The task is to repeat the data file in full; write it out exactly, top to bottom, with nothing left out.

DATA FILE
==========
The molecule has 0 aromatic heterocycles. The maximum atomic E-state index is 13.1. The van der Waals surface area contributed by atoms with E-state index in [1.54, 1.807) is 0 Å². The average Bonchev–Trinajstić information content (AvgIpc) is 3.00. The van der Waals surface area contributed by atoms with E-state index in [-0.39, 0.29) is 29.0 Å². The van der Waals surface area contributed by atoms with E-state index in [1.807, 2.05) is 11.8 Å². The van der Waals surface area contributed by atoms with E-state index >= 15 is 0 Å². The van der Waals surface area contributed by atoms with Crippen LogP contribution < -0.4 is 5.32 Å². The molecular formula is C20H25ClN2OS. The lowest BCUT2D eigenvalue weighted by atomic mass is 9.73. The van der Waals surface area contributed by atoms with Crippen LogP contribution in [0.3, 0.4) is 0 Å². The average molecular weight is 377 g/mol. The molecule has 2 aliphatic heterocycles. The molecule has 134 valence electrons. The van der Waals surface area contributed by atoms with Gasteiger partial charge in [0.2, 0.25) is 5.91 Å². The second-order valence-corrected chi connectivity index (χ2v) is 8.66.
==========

The molecule has 0 aromatic heterocycles. The maximum atomic E-state index is 13.1. The van der Waals surface area contributed by atoms with E-state index in [1.54, 1.807) is 0 Å². The average Bonchev–Trinajstić information content (AvgIpc) is 3.00. The van der Waals surface area contributed by atoms with E-state index in [-0.39, 0.29) is 29.0 Å². The van der Waals surface area contributed by atoms with E-state index in [1.807, 2.05) is 11.8 Å². The van der Waals surface area contributed by atoms with E-state index >= 15 is 0 Å². The van der Waals surface area contributed by atoms with Crippen LogP contribution < -0.4 is 5.32 Å². The molecular formula is C20H25ClN2OS. The lowest BCUT2D eigenvalue weighted by atomic mass is 9.73. The van der Waals surface area contributed by atoms with Crippen LogP contribution in [0.3, 0.4) is 0 Å². The average molecular weight is 377 g/mol. The molecule has 2 aliphatic heterocycles. The molecule has 134 valence electrons. The van der Waals surface area contributed by atoms with Gasteiger partial charge in [0.2, 0.25) is 5.91 Å². The second-order valence-corrected chi connectivity index (χ2v) is 8.66.